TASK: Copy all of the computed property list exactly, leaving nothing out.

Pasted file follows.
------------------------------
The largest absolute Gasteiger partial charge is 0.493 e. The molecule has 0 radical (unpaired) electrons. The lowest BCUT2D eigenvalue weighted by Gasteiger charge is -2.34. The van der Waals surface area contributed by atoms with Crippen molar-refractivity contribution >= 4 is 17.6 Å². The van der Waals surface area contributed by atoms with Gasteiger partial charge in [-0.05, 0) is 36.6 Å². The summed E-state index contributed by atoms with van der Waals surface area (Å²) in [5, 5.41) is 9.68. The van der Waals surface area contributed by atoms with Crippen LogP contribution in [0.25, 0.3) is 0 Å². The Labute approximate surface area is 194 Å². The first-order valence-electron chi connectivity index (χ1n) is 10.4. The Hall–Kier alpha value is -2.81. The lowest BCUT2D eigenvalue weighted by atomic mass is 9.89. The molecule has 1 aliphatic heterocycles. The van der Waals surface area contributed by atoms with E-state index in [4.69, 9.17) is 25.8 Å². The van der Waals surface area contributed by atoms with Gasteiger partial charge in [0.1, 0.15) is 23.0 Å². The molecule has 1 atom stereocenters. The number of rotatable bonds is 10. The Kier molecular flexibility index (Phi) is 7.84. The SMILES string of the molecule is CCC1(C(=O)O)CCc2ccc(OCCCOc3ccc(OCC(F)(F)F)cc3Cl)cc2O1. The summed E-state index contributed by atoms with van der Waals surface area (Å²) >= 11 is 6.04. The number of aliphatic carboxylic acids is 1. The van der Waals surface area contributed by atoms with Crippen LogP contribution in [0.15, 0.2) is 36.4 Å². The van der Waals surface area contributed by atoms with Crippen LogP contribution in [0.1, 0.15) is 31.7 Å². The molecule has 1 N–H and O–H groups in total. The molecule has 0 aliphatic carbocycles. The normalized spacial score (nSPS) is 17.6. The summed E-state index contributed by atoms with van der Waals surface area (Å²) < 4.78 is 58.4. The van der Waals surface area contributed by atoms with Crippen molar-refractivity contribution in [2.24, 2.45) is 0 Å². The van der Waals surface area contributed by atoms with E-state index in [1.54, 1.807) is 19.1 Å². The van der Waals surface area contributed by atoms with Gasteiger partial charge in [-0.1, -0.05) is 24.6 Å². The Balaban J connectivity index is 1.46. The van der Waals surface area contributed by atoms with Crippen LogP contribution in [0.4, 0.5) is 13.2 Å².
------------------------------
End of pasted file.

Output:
The largest absolute Gasteiger partial charge is 0.493 e. The molecule has 0 radical (unpaired) electrons. The lowest BCUT2D eigenvalue weighted by Gasteiger charge is -2.34. The van der Waals surface area contributed by atoms with Crippen molar-refractivity contribution >= 4 is 17.6 Å². The van der Waals surface area contributed by atoms with Gasteiger partial charge in [-0.05, 0) is 36.6 Å². The summed E-state index contributed by atoms with van der Waals surface area (Å²) in [5, 5.41) is 9.68. The van der Waals surface area contributed by atoms with Crippen LogP contribution in [0.25, 0.3) is 0 Å². The Labute approximate surface area is 194 Å². The first-order valence-electron chi connectivity index (χ1n) is 10.4. The Hall–Kier alpha value is -2.81. The lowest BCUT2D eigenvalue weighted by atomic mass is 9.89. The molecule has 1 aliphatic heterocycles. The van der Waals surface area contributed by atoms with E-state index in [4.69, 9.17) is 25.8 Å². The van der Waals surface area contributed by atoms with Gasteiger partial charge in [0.1, 0.15) is 23.0 Å². The molecule has 1 atom stereocenters. The number of rotatable bonds is 10. The Kier molecular flexibility index (Phi) is 7.84. The SMILES string of the molecule is CCC1(C(=O)O)CCc2ccc(OCCCOc3ccc(OCC(F)(F)F)cc3Cl)cc2O1. The summed E-state index contributed by atoms with van der Waals surface area (Å²) >= 11 is 6.04. The number of aliphatic carboxylic acids is 1. The van der Waals surface area contributed by atoms with Crippen LogP contribution in [0.15, 0.2) is 36.4 Å². The van der Waals surface area contributed by atoms with Crippen LogP contribution in [0.1, 0.15) is 31.7 Å². The molecule has 1 N–H and O–H groups in total. The molecule has 0 aliphatic carbocycles. The normalized spacial score (nSPS) is 17.6. The summed E-state index contributed by atoms with van der Waals surface area (Å²) < 4.78 is 58.4. The van der Waals surface area contributed by atoms with Crippen molar-refractivity contribution in [2.24, 2.45) is 0 Å². The van der Waals surface area contributed by atoms with E-state index in [1.54, 1.807) is 19.1 Å². The van der Waals surface area contributed by atoms with Gasteiger partial charge in [-0.1, -0.05) is 24.6 Å². The Balaban J connectivity index is 1.46. The van der Waals surface area contributed by atoms with Crippen LogP contribution in [0.4, 0.5) is 13.2 Å².